Hello Fellow Parents and welcome!
I hope this finds you HEALTHY. We are living in crazy times. Both of my children’s colleges have cancelled live classes and are going virtual. At colleges nationwide, tours, information sessions, and admitted student events have been cancelled. It looks like the New York Times will soon publish some of my advice on the subject, and I’ve provided a preview of tips below for you, my compatriots.
However, first and foremost, I want to extend an invitation to you to join the private Chill Parents’ Revolution Facebook group I just created today. No hand washing or social distancing necessary to convene with likeminded parents in the face of a viral pandemic and college admission stress. I’ve already provided a couple of updates, and I’ll be there to field questions. Please know that I’d also contribute unlimited chocolate, wine, and ice cream if I could. You have valuable expertise and experience of your own to share with our group, so let’s join forces and bond as a community on Facebook.
As if this month featuring the arrival of college notifications wasn’t stressful enough, spring break college tourism —including admitted student campus events—is no longer an option. Here are tips on how to navigate college decisions when you can’t visit colleges.
- Take advantage of high school guidance and college counselors. High school counselors can connect prospective college students with current ones who formerly attended your child’s high school. Though college admissions offices may not be welcoming visitors, they’re still open and answering phone calls and emails to respond to students’ questions as best they can.
- Use technology to find and connect with college students and alumni from colleges of interest. When in-person connections aren’t possible, social media, email, Facetime, Skype, and phone calls are your child’s entrée to learning more about colleges from informed students and alumni who are not paid to peddle the school. Please visit our new CPR Facebook Group to ask for or add such connections.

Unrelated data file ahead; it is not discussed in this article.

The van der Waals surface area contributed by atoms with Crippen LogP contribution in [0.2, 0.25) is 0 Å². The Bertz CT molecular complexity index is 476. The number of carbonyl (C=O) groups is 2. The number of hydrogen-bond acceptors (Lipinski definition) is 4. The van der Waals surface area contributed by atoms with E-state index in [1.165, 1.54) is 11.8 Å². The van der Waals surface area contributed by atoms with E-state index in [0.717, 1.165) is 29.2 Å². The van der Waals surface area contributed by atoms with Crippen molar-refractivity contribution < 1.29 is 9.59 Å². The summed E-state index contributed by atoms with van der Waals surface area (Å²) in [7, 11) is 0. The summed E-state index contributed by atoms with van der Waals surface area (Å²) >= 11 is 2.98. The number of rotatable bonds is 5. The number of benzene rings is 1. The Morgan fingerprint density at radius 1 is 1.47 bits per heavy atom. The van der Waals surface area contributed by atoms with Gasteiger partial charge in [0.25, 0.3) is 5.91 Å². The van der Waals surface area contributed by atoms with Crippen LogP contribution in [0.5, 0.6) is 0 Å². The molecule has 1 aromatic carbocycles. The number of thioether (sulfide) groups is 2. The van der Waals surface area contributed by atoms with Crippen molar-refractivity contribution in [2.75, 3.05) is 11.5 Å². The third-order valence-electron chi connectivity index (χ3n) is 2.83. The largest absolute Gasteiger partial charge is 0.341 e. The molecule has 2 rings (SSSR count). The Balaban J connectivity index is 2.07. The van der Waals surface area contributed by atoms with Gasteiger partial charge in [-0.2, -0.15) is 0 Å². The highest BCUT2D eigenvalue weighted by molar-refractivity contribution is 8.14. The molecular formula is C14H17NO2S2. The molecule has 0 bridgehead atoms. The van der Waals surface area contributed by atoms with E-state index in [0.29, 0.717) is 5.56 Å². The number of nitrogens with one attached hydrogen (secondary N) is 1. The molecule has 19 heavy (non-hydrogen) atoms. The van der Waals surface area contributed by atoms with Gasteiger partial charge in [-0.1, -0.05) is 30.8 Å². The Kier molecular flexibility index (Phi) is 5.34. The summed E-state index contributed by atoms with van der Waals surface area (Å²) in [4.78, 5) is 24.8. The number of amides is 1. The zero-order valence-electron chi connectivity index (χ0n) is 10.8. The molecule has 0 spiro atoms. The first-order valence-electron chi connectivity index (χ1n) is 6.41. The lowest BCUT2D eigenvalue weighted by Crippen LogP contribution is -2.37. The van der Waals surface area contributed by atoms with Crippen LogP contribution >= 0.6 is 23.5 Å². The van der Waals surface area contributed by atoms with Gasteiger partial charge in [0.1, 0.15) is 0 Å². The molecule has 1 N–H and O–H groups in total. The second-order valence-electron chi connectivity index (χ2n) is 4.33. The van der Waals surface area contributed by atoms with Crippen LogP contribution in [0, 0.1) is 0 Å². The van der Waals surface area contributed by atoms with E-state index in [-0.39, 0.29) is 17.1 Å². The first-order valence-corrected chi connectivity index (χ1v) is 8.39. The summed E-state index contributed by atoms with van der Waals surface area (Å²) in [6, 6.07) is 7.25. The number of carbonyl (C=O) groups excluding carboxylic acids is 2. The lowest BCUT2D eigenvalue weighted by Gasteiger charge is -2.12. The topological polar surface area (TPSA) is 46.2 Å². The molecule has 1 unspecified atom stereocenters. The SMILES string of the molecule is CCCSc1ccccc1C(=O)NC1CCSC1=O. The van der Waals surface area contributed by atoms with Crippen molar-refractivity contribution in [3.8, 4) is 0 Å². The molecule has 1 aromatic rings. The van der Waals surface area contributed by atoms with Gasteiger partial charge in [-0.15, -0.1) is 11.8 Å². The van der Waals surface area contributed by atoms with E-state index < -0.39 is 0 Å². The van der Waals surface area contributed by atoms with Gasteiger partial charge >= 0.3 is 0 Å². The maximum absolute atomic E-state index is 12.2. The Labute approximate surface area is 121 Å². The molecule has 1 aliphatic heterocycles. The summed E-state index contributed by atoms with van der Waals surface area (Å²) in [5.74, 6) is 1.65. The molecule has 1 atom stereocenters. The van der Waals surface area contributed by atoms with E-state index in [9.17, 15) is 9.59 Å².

- Dig into college websites. Some include polished virtual tours and videos, and they’re all designed to display what makes their college different from the rest. You can learn accurate information about each college’s academic and extracurricular offerings directly from the source.
- Juniors (and younger) can Google strategically to start building a college list. Your child can type her most important criteria for a college in the search bar, and the resulting list of colleges and resources will be personalized to her needs in a way that general college rankings lists fall short.
- Seniors can depressurize the college decision. Yes, the decision of where to attend college is important and made more difficult when admitted students can’t visit or revisit colleges where they’ve been admitted. However, if your senior is struggling to decide, it usually means the contending colleges would all work out fine. Truth.
- Parents can continue to model support and calm. Seniors receiving notifications have limited time to make their college decision, which means focusing on logical considerations—like affordability when those financial aid offers come in and distance from home in a crisis—rather than emotional ones will help make the decision-making process smoother. Juniors getting started on this whole rigamarole are watching you to determine how stressed out they should be. Keeping your cool is just what your child needs to bolster his confidence during trying times.
- Assume superhero position! Feet planted hip width apart, fisted hands on those hips, elbows jutting out, head held high. Consult College Admissions Cracked for strategies and stay calm for your kid. (No judgements here about how you make calmness happen.)
- Choose to be cup-half-full. Consider college closures a blessing, not a curse. It’s a good thing when college administrators take precautions to limit opportunities for contagion on a college campus and to decrease the student population so students in need of medical attention won’t suffer if the area’s limited healthcare resources become overwhelmed. Plus, we all know college dorms are a petri dish in the best of times.
For seniors receiving financial aid awards along with college notifications, as well as families of juniors trying to predict affordability, I included my friend Erika’s Financial Aid Calculator on my website. I also found another college cost calculator from the Massachusetts Educational Financing Authority (MEFA), a source I trust.
“Worry happens in your mind, stress happens in your body, and anxiety happens in your mind and your body.”
No one is exempt from feeling at least one of this trifecta of emotions, now more than ever. This piece on The Difference Between Worry, Stress, and Anxiety provides tips for dealing with all three.
There is no need to weather any aspect of the college admissions process alone, regardless of COVID-19 and the isolation it’s causing. Whether you have questions or answers, connect with our tribe on Facebook to fill in the missing pieces in your college admissions journey and help other parents with theirs amid unprecedented circumstances. We are all in this together.
All my best,